With many of my peonies so close to the end of their flowering season it is time to turn my attention to the beautiful roses that will have finished flowering if I do not act quickly! When we moved into this house in August 2009 we found just a few climbing roses attached to the pergola, so building up a beautiful collection of roses is one of my long term plans for this garden. Roses were one of my fathers favourite flowers and have featured in every garden I have ever occupied. In this garden we found acres of space but so few roses – I have set out to remedy the situation, but roses are an investment plant and I have to go slowly, adding a few new specimens every spring and autumn.
My flowers today include two roses – Crown Princess Margareta and Teasing Georgia. Both are David Austin English roses, so they offer beautiful shapes and colours combined with delicious fragrance and good repeat flowering. So far almost all of the roses I have planted have been English Roses – in time I will add some of the beautiful old roses that only flower once, but for now I need impact in my borders throughout the season and the English Roses work the best.
With my roses I have put my favourite fillers for arrangements of roses – unripe blueberries, alchemilla mollis and a hardy geranium. I also use hardy geraniums and alchemilla mollis as border staples for underplanting my roses along with lavender, nepeta and astrantias.
Crown Princess Margareta is one of my favourite roses – I just love the beautiful apricot shade. I have already planted her in a variety of locations and as both a shrub rose and a climber.
My other rose today is Teasing Georgia. This is a beautiful yellow rose with a similar shape to Crown Princess Margareta. I planted this rose in the spring of 2013 and saw very few flowers throughout last summer. This year she is dripping with flowers, so I am pleased to welcome her into the garden.
I have chosen to display my flowers in a Wedgewood mug today as it seemed a very English vessel for a selection of English roses. I have a few pieces of blue Wedgewood given to me by my father – I have no memories of these in my childhood homes, so it is possible that they originally came from my grandmother who was a great collector of all sorts of china, ornaments and jewellery. Although my father is no longer here it seemed appropriate on Fathers Day to combine his favourite flowers with a gift that he gave to me.
I put the flowers outside to photograph, as I was planning to have lunch in the garden. Sadly the temperature never really got to a suitable level, so the plan was abandoned. I did make a cake, however, with a recipe from Cathy at Words and Herbs. She posted about a strawberry and lemon cake last week and it tasted every bit as good as it looked in her photos. You can find the recipe here. For anyone with an Aga I will add that 30 minutes in the hot oven with the cool shelf was perfect timing.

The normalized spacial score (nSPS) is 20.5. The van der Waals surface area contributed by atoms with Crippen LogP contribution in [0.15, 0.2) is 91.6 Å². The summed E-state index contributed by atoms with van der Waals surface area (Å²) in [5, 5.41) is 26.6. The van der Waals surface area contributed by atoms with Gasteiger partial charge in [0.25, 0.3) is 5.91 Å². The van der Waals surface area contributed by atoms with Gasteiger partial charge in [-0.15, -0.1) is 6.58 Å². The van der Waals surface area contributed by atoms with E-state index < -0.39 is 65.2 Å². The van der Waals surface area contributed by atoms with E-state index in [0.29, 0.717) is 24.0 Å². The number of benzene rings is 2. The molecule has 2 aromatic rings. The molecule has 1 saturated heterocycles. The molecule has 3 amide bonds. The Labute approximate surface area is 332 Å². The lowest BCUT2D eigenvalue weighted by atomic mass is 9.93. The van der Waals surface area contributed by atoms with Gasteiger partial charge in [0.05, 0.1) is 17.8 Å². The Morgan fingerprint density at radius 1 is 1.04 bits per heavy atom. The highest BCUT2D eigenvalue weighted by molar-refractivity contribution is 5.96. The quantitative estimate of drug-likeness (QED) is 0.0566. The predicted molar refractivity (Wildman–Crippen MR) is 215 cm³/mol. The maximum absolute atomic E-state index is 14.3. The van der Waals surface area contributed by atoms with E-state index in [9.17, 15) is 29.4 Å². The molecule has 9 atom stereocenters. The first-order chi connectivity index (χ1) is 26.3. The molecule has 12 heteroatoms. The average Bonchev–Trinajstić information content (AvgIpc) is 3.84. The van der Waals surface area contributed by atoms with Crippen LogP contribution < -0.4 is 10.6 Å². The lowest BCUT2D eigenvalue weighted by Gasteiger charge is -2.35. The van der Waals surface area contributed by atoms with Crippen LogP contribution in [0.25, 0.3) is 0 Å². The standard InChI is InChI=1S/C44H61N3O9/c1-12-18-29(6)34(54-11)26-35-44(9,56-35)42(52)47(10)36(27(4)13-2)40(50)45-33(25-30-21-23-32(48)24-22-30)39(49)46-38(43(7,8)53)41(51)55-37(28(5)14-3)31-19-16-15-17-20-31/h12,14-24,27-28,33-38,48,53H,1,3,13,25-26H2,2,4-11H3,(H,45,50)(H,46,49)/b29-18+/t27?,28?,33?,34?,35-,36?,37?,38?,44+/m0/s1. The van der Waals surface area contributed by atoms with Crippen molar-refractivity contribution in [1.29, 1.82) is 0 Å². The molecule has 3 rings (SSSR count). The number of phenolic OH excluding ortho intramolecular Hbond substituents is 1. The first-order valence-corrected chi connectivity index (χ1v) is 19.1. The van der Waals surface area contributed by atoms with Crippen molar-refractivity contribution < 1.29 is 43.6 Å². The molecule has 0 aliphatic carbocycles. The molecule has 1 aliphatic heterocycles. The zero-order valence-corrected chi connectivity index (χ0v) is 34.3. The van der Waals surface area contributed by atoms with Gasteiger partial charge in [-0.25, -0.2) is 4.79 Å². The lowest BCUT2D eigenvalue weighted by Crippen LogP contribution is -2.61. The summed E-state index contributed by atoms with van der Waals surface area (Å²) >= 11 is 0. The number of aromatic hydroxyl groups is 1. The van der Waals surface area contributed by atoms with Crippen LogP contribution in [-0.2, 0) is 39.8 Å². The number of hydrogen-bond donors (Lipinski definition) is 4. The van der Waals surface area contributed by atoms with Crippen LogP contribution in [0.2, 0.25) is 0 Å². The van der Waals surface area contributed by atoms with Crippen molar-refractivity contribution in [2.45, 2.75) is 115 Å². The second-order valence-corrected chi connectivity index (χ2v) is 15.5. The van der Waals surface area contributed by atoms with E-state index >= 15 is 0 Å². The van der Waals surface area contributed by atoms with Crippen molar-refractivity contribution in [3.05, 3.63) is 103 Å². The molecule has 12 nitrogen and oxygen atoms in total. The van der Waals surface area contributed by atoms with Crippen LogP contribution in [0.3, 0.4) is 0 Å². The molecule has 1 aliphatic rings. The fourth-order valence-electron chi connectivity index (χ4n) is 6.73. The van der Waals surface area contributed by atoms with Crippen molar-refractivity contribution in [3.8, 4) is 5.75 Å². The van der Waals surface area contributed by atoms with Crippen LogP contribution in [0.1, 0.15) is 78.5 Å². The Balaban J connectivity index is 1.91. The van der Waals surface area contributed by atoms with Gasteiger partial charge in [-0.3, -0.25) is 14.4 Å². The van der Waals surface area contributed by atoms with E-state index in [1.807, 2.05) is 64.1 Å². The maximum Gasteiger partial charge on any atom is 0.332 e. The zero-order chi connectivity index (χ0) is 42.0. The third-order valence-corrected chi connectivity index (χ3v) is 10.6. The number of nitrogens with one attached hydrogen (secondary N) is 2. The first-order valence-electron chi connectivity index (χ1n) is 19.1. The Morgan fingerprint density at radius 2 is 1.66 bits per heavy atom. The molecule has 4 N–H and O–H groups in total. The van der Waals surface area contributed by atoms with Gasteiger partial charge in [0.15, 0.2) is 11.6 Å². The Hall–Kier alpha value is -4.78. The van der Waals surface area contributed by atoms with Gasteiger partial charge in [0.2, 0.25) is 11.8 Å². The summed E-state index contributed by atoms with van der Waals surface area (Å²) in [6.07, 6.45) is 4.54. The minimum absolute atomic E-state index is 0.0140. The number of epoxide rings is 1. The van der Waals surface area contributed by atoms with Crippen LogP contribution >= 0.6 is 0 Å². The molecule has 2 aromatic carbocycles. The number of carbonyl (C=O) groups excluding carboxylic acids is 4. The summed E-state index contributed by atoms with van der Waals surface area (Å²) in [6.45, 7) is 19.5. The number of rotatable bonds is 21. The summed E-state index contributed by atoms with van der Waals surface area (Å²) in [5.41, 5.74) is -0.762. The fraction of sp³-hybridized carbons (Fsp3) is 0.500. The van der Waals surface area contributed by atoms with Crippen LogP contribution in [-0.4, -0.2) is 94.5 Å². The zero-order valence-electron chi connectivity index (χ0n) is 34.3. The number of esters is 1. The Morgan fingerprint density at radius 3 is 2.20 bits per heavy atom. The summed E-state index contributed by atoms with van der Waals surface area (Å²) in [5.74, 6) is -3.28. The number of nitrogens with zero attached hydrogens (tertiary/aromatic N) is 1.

The flowers are displayed outside my Summer House, which makes a lovely spot for a summer lunch or to take a tea break in at this time of year. I can often be found hiding away in here with a selection of magazines and a good book – particularly on a rainy afternoon. Situated in the heart of the garden, it is a perfect place for a spot of border planning or plant list making!
The planting around the Summer House is planned to have a cool, slightly tropical feel with mainly evergreen shrubs and ferns and a few white flowers. Starting the season white tulips and dicentra ‘alba’ have now been replaced with the white allium ‘Mount Everest’ and self seeded foxgloves. These will make way for white agapanthus in a few weeks time and finally the white fuchsia ‘Hawkshead’ will finish off the season. I still need to plant up the pots for the Terrace, which are always white geraniums and the white hydrangea ‘Madame Mouillere’. I would also like to invest in a fire brazier for this area to make it more usable on cooler evenings.
This has been a good week in the garden, if a little too hot for me on occasions. I have managed to keep on top of most of my jobs, almost finishing planting out my many dahlias. I also put out the tender vegetables so squash, sweetcorn, courgettes and beans are now in place ready to grow away. I am hoping to get all the half hardy annuals planted into the Cutting Garden this week and then I will be ready to start sowing the seeds of biennials for next spring.
I will write more about biennials soon – these early spring flowers are a crucial part of the Cutting Garden succession and one that I forgot to do last year. Fortunately my foxgloves are self seeding happily now, but I still need sweet williams, wallflowers, stocks and honesty to fill the space between the last tulips and the first peonies.
If you are starting to plan a Cutting Garden for next year, or have favourite roses you would like to share, please do leave a comment – I love to hear about what other gardeners are up too.